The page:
World Cup 2022: Book flights two years ahead; urges Qatar airline boss

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Chief Executive of Qatar Airways, Akbar Al Baker, warns that other airlines will exploit flight seat shortage during the 2022 World Cup.

Travellers planning long-haul journeys in the run-up to Christmas 2022 face much higher fares due to the World Cup.

After the success of the World Cup 2018 in Russia, the next global football tournament will be held in the tiny Gulf state in four years’ time.

Due to the extreme heat in June and July, the competition has been shifted to November and December, with the final to be held just one week before Christmas.

Qatar Airways, as the national carrier, has made commitments to FIFA for operating flights for officials, teams and media. The usual pattern in a World Cup host nation is for a massive surge in demand for departures in the two or three days after the final, which will be on December 18.

Normally at this time of year, Qatar’s hub at Doha is extremely busy with travellers from Britain and the rest of Europe connecting for flights to Asia, Africa and Australiasia over Christmas and the New Year.

Akbar Al Baker, chief executive of Qatar Airways, warned that other airlines will exploit his carrier’s commitments to FIFA to raise fares for such passengers.

He said: “It will be a huge pressure on the airline, to cater not only for FIFA but also to cater for the passengers that will be travelling over the Christmas rush period.”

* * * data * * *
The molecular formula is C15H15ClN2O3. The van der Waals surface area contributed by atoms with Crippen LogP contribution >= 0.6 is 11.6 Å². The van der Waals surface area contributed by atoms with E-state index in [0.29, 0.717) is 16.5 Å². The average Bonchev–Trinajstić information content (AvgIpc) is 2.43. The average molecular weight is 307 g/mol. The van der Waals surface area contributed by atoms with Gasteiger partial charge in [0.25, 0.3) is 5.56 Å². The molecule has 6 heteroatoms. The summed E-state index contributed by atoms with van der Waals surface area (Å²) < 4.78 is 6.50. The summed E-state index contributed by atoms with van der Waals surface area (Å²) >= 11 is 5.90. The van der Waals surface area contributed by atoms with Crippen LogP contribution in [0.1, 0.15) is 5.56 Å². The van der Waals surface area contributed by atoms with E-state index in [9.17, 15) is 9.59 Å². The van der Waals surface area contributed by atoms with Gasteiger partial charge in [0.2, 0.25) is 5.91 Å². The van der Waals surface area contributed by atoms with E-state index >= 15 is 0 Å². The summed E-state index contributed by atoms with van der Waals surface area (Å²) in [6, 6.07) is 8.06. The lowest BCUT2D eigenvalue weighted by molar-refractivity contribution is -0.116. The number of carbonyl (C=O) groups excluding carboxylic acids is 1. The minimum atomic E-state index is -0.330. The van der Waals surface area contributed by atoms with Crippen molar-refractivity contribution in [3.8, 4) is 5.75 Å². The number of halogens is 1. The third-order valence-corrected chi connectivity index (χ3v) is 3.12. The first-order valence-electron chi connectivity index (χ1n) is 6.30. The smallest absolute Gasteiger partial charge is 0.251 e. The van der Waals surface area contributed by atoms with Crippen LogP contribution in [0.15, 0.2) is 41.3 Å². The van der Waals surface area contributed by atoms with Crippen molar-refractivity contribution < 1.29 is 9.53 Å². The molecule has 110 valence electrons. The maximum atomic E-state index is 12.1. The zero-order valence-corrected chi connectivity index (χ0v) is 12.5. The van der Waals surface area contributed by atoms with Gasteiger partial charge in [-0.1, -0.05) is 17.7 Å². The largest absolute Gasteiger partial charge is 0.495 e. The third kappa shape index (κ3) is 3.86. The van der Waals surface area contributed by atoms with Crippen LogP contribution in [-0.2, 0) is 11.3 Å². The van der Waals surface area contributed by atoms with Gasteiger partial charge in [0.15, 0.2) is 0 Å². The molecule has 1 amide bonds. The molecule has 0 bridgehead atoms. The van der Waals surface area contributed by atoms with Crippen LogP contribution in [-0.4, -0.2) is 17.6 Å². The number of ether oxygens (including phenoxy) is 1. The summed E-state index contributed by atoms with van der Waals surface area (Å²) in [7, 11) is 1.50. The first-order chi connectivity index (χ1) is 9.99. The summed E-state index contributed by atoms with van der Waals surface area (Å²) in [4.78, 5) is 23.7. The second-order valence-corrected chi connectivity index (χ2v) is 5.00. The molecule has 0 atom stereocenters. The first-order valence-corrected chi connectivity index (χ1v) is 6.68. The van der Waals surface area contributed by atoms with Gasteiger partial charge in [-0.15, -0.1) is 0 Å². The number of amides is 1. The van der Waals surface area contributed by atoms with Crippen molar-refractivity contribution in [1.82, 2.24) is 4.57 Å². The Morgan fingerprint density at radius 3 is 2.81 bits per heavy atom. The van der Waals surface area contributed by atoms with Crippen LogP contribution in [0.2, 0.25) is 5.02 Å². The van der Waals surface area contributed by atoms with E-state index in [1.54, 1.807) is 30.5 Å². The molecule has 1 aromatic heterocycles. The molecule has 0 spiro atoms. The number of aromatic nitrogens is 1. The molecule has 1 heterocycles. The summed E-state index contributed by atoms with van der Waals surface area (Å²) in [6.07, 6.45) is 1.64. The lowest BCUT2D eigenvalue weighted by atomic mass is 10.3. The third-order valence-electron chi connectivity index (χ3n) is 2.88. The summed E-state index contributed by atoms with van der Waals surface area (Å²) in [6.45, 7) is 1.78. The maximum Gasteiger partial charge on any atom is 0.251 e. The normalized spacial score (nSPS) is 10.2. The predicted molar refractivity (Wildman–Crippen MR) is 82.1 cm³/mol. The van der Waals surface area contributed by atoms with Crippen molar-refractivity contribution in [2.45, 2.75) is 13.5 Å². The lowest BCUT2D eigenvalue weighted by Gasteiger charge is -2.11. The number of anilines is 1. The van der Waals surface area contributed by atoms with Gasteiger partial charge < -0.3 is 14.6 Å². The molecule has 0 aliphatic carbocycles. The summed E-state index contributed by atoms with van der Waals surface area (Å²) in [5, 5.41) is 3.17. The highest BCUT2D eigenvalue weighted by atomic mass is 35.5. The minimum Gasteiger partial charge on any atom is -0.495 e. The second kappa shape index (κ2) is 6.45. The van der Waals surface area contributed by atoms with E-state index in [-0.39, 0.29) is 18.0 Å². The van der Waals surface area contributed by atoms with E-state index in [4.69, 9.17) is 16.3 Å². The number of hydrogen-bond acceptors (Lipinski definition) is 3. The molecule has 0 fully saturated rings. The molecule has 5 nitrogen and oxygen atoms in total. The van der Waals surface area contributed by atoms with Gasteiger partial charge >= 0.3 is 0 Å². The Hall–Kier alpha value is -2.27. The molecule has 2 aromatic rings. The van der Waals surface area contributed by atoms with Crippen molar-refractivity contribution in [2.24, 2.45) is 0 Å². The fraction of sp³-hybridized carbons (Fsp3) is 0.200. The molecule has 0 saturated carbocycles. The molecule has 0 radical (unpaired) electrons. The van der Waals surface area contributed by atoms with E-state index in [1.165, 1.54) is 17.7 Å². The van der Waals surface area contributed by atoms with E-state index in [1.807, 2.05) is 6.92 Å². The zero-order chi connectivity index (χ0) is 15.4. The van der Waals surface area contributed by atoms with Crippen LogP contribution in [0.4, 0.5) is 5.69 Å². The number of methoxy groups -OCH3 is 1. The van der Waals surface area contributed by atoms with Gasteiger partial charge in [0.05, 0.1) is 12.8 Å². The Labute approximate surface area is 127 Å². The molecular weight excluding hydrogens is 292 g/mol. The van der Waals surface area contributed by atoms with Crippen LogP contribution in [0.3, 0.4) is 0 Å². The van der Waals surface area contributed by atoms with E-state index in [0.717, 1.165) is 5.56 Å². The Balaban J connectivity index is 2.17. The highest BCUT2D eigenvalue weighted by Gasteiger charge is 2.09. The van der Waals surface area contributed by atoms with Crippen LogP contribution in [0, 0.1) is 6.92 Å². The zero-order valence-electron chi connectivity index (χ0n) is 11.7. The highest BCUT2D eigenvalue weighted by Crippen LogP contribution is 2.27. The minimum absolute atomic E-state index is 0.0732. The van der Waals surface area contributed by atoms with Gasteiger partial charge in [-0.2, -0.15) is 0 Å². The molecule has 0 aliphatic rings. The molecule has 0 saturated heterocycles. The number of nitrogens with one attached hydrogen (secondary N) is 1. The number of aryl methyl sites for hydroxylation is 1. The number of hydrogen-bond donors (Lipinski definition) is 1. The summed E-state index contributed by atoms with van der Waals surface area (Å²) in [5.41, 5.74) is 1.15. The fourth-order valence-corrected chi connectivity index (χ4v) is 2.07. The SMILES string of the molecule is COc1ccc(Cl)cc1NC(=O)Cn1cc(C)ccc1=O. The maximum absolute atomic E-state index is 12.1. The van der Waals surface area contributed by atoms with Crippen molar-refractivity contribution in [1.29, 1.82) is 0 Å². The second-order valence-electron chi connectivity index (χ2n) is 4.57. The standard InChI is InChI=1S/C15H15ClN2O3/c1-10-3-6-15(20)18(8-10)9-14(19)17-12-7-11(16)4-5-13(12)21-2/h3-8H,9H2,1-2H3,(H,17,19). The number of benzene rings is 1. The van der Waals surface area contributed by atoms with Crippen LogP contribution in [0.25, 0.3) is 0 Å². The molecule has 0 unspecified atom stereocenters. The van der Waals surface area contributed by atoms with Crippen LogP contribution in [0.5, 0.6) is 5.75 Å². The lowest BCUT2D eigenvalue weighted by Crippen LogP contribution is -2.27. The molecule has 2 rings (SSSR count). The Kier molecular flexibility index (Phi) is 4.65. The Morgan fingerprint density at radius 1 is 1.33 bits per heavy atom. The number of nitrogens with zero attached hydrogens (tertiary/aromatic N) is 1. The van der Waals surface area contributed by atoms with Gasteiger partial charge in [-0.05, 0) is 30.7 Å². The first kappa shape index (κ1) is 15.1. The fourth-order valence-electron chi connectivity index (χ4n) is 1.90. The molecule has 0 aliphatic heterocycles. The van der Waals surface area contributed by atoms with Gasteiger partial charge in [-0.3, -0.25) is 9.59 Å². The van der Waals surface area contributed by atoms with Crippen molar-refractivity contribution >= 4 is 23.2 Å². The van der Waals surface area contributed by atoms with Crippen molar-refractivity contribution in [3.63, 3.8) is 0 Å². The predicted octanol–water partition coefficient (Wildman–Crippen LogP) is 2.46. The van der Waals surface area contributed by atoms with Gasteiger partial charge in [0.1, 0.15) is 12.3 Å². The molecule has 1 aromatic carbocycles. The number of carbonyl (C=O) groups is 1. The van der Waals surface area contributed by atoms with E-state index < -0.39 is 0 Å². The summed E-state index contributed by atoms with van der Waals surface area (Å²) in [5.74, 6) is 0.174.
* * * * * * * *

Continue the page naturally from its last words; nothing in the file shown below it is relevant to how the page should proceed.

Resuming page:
Al Baker urged travellers to be prepared for higher prices as other airlines seized upon the reduction in competition, saying: “You have to make sure you have enough money kept aside.

“Airlines will take advantage of this huge capacity of Qatar Airways that is taken away, concentrating for Fifa, that they will charge you extra to do your travels because there will be a shortage of capacity.”

He added: “I would give you a very strong advice to plan at least two years ahead.”

Normally airlines do not put their seats on sale more than 48 to 50 weeks in advance.

After the success of the World Cup 2018 in Russia, the next global football tournament will be held in the tiny Gulf state in four years’ time.

Currently Qatar is being blockaded by neighbouring countries, including the UAE and Saudi Arabia. It means that airlines such as Emirates and Etihad are not flying to and from the Qatari capital, Doha.

If the blockade continues – and Mr Al Baker said he thought it would – the pressure on Qatar Airways, as the sole Gulf-based carrier, will be intense. And by removing tens of thousands of hotel beds from the pool open to football fans, room rates in Qatar are likely to soar.

Teams taking part in the competition may have to base themselves a long way from Qatar in order to find training facilities and privacy. If England qualify, they may choose a base on the island of Cyprus.

Airlines flying to Russia took advantage of the surge in demand to increase fares dramatically, with British Airways charging around £1,000 return for flights from Heathrow to   Moscow for England’s semi-final against Croatia.

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